Report — From the July 2013 issue

Glaciers for Sale

A global-warming get-rich-quick scheme

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The Canadian dentist behind what may or may not have been the world’s first global-warming Ponzi scheme either lives or does not live in Iceland. His name is Otto Spork, and when I first learned of him, in 2008, he had secured the water rights to a glacier north of Reykjavík and quit his dental practice to run the most successful hedge fund in Canada. His Toronto investment firm, Sextant Capital Management — the name was chosen to honor his paternal grandfather, Johan Marinus Spork, a Dutch sea captain — had recently been claiming 730 percent returns for its investors. Spork’s sales pitch was simple: the world was warming and parts of it were running dry, so Sextant bought water companies. Hundreds of Canadian and offshore investors were persuaded to buy in — and Spork earned millions of dollars in management fees as money poured into his funds. The arrangement succeeded magnificently until December 8, 2008, three days before Bernie Madoff was arrested, when the Ontario Securities Commission accused Spork of a massive fraud.

Water is the medium of climate change — the ice that melts, the seas that rise, the vapor that warms, the rain that falls torrentially or not at all. It is also an early indicator of how humanity may respond to climate change: by financializing it. In the year following the release of Al Gore’s 2006 documentary An Inconvenient Truth, at least fifteen water-focused mutual funds were created. The amount of money controlled by such funds ballooned from $1.2 billion in 2005 to $13 billion in 2007. Credit Suisse, UBS, and Goldman Sachs hired dedicated water analysts. A report from Goldman called water “the petroleum for the next century” and speculated excitedly about the impact of “major multi-year droughts” in Australia and the American West. “At the risk of being alarmist,” it read, “we see parallels with . . . Malthusian economics.”

In the summer of 2008, I was starting work on a book about climate change when a Spork tip came in from a sales executive at the trade publication Global Water Intelligence. “The transportation of potable water is becoming increasingly popular as a solution to cases of acute water shortage,” wrote the salesman as he tried to entice me with a $1,060 subscription. The tankers that had sailed that spring between Marseille and a drought-stricken Barcelona had eventually been outcompeted by rainfall, he admitted. But “one of our subscribers (and the sponsor of our most recent conference in London), iGlobalWater . . . has recently been heavily involved in such projects.” He claimed that iGlobalWater — unlike the handful of stillborn bulk-water schemes in decades past — had moved beyond the planning stage. The company was already shipping water from Iceland. I didn’t buy a subscription, but I was intrigued.

The website iglobalwater.com was registered to something called Spork Capital. The name Spork led to Sextant Capital. Sextant and iGlobalWater turned out to be on the same floor of the same office tower at the Royal Bank Plaza, Downtown Toronto’s most prestigious address. (It would later become clear that iGlobalWater’s global headquarters consisted of half of a long table inside Sextant.) I phoned and emailed both companies repeatedly. No one ever responded. A few months later, the securities-fraud charges were unveiled and I began to understand why Spork had stonewalled me. According to his lawyers, Spork had moved to Iceland. It was the beginning of a five-year chase.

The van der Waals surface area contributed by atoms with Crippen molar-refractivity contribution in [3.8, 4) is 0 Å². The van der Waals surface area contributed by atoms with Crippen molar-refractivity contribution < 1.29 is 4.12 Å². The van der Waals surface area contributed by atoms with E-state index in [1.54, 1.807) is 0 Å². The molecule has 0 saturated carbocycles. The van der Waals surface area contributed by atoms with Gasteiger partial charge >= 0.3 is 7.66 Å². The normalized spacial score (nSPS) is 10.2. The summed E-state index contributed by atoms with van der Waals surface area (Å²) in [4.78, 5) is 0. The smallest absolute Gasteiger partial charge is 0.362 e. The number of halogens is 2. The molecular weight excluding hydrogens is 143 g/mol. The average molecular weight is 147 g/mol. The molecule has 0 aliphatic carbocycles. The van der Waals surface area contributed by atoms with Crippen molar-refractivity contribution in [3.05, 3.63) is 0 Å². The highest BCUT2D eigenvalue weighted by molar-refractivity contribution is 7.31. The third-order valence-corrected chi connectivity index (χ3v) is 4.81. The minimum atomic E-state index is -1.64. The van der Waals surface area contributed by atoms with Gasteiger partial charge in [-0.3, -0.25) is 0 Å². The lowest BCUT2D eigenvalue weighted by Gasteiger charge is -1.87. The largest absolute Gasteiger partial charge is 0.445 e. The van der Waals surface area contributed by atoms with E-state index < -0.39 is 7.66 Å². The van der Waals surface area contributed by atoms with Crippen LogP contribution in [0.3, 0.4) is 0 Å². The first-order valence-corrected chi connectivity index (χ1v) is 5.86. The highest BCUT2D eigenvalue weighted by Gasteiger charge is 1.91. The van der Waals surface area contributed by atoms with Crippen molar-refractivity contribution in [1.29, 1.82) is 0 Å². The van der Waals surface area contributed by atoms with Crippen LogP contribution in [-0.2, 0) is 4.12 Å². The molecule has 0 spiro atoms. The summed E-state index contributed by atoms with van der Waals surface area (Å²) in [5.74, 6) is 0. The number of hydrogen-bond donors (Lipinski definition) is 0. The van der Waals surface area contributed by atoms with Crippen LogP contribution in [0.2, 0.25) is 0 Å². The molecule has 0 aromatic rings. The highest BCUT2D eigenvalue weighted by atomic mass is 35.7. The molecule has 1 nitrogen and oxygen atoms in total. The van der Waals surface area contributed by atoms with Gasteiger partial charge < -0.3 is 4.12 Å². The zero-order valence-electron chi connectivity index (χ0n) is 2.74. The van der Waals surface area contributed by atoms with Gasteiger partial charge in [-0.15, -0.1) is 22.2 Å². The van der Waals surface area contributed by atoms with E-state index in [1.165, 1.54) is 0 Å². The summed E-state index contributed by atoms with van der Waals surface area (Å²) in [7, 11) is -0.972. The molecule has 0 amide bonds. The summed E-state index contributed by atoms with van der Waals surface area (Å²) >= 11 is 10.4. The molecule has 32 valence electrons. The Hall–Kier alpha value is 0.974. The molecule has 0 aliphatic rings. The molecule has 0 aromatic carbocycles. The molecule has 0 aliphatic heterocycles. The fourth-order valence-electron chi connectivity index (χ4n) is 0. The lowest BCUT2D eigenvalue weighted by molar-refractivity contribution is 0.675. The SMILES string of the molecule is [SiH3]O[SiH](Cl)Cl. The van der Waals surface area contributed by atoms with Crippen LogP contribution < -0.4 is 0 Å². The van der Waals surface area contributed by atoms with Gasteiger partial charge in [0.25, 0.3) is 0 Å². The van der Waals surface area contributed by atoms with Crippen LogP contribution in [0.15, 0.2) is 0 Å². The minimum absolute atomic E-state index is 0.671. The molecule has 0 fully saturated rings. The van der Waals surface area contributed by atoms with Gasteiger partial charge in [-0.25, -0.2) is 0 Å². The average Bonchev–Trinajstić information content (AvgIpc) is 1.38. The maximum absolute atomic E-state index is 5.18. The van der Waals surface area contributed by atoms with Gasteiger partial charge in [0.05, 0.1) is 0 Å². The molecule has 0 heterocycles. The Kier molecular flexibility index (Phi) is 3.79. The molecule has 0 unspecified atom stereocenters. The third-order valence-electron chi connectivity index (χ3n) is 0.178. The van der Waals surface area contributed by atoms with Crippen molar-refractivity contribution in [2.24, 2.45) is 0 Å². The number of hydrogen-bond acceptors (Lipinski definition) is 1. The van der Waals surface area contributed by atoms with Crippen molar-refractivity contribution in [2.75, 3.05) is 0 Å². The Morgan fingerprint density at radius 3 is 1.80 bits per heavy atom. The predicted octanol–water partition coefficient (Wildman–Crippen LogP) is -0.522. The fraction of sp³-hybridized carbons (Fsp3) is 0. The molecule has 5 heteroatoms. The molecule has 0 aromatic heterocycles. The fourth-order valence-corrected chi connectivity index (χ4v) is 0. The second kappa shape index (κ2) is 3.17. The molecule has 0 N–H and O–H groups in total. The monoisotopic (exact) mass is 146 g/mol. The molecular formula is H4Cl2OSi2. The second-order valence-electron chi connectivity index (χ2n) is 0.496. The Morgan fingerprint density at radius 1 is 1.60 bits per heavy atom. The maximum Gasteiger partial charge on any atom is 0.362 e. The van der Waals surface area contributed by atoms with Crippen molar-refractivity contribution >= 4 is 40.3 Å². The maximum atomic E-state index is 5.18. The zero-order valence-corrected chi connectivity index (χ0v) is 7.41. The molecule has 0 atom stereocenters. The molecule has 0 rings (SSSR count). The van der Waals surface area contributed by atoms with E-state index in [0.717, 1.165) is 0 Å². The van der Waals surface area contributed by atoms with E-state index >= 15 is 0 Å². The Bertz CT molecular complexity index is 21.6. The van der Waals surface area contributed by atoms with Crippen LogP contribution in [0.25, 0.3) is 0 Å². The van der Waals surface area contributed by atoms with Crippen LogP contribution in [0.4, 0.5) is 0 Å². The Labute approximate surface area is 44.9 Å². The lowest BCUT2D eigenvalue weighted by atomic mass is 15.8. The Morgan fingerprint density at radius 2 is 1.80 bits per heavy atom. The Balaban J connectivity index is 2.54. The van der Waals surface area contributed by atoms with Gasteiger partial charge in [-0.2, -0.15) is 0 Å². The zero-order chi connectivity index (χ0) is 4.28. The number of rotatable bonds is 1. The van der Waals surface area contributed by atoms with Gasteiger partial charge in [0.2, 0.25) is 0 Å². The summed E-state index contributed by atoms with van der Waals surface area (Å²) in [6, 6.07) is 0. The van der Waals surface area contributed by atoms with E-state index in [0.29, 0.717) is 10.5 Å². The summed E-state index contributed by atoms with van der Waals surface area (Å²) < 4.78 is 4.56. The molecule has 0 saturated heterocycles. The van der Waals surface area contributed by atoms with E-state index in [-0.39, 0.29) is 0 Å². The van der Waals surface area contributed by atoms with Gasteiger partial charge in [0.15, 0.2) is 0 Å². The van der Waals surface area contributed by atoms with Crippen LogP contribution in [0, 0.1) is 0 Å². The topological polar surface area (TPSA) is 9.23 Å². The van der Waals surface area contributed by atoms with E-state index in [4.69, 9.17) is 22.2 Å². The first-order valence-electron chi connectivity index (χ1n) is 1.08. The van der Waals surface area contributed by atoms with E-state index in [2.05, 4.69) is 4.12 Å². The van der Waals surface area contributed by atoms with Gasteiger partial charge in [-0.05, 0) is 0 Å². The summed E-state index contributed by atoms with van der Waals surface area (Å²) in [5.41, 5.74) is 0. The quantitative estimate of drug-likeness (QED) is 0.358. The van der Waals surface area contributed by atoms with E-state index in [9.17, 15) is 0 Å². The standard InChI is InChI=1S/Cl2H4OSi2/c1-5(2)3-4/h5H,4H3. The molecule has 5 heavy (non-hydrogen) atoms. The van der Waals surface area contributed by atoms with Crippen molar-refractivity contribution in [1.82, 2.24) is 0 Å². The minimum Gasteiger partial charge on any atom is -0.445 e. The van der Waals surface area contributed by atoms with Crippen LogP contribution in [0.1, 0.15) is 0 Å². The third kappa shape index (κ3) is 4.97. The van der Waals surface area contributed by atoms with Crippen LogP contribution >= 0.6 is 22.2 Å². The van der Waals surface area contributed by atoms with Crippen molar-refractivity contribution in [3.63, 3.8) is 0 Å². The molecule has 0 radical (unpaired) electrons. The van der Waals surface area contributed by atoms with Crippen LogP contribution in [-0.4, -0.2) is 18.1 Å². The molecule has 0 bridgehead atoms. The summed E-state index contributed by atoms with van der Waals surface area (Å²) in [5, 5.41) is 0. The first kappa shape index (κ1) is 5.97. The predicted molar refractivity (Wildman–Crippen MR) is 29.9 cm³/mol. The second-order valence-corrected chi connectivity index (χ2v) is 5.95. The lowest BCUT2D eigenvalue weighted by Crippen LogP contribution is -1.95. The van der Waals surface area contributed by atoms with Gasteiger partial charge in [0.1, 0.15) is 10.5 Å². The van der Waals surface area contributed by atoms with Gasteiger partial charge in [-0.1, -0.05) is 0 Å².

The dentist ignored Canadian authorities too, skipping meetings with investigators and appearances before the Ontario Securities Commission. On May 18, 2011, with almost $100 million from Sextant investors still unrecovered, the Ontario Court of Justice found him guilty. Nearly all Sextant’s funds had been funneled into two Icelandic water businesses that Spork himself controlled through a web of shell companies in Luxembourg and the Cayman Islands, and the dentist and his family had paid and loaned themselves close to $50 million. What wasn’t clear was whether Sextant had been a kind of Ponzi scheme from the start — or had Spork really believed he could sell Icelandic water to a drought-stricken world?

I decided to fly to Iceland with my friend Damon Tabor, a fellow journalist who had shared my Spork interest from the beginning, to see if we could find him and discover the truth. It was a small country. We would bring cameras and voice recorders and GPS units and binoculars and walkie-talkies. Before we left, we consulted the financial journalist Sigrún Davíðsdóttir, one of the few Icelanders to report on Spork. She told us about the poet Einar Benediktsson, who at the beginning of the twentieth century had gathered a bunch of Swiss investors and tried to sell them the northern lights. “What I think of Spork?” she wrote in an email.

It pains me to say (because also I would most certainly like to see the water export pump money and jobs) that I think he is, what we say in Icelandic, a “Northern Lights-salesman.”

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’s forthcoming book about climate change, Windfall, will be published in January by the Penguin Press. He is a fellow at the Investigative Fund.

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